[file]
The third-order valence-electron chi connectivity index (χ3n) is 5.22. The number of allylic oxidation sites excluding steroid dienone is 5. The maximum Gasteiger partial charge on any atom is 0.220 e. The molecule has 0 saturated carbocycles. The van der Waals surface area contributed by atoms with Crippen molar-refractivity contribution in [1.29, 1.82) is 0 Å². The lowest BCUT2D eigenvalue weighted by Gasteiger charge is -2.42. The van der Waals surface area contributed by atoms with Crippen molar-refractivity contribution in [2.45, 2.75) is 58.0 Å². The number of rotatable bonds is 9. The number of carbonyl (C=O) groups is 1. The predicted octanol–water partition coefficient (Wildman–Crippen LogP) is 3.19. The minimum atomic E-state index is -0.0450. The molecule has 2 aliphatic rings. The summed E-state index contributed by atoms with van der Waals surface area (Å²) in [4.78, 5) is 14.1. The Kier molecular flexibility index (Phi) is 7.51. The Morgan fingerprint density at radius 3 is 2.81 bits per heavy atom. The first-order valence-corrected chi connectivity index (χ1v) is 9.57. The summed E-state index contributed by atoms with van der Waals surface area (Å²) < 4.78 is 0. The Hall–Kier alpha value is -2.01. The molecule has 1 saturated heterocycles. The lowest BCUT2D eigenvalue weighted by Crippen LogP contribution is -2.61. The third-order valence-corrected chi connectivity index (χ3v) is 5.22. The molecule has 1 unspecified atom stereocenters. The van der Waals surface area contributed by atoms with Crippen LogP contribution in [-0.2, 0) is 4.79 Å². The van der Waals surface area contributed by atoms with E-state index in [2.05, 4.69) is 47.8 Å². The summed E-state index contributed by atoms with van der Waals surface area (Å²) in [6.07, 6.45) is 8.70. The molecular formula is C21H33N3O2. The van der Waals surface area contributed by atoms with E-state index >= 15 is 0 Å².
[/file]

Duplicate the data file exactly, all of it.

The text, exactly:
The third-order valence-electron chi connectivity index (χ3n) is 5.22. The number of allylic oxidation sites excluding steroid dienone is 5. The maximum Gasteiger partial charge on any atom is 0.220 e. The molecule has 0 saturated carbocycles. The van der Waals surface area contributed by atoms with Crippen molar-refractivity contribution in [1.29, 1.82) is 0 Å². The lowest BCUT2D eigenvalue weighted by Gasteiger charge is -2.42. The van der Waals surface area contributed by atoms with Crippen molar-refractivity contribution in [2.45, 2.75) is 58.0 Å². The number of rotatable bonds is 9. The number of carbonyl (C=O) groups is 1. The predicted octanol–water partition coefficient (Wildman–Crippen LogP) is 3.19. The minimum atomic E-state index is -0.0450. The molecule has 2 aliphatic rings. The summed E-state index contributed by atoms with van der Waals surface area (Å²) in [4.78, 5) is 14.1. The Kier molecular flexibility index (Phi) is 7.51. The Morgan fingerprint density at radius 3 is 2.81 bits per heavy atom. The first-order valence-corrected chi connectivity index (χ1v) is 9.57. The summed E-state index contributed by atoms with van der Waals surface area (Å²) < 4.78 is 0. The Hall–Kier alpha value is -2.01. The molecule has 1 saturated heterocycles. The lowest BCUT2D eigenvalue weighted by Crippen LogP contribution is -2.61. The third-order valence-corrected chi connectivity index (χ3v) is 5.22. The molecule has 1 unspecified atom stereocenters. The van der Waals surface area contributed by atoms with Crippen LogP contribution in [-0.2, 0) is 4.79 Å². The van der Waals surface area contributed by atoms with E-state index in [2.05, 4.69) is 47.8 Å². The summed E-state index contributed by atoms with van der Waals surface area (Å²) in [6.07, 6.45) is 8.70. The molecular formula is C21H33N3O2. The van der Waals surface area contributed by atoms with E-state index >= 15 is 0 Å².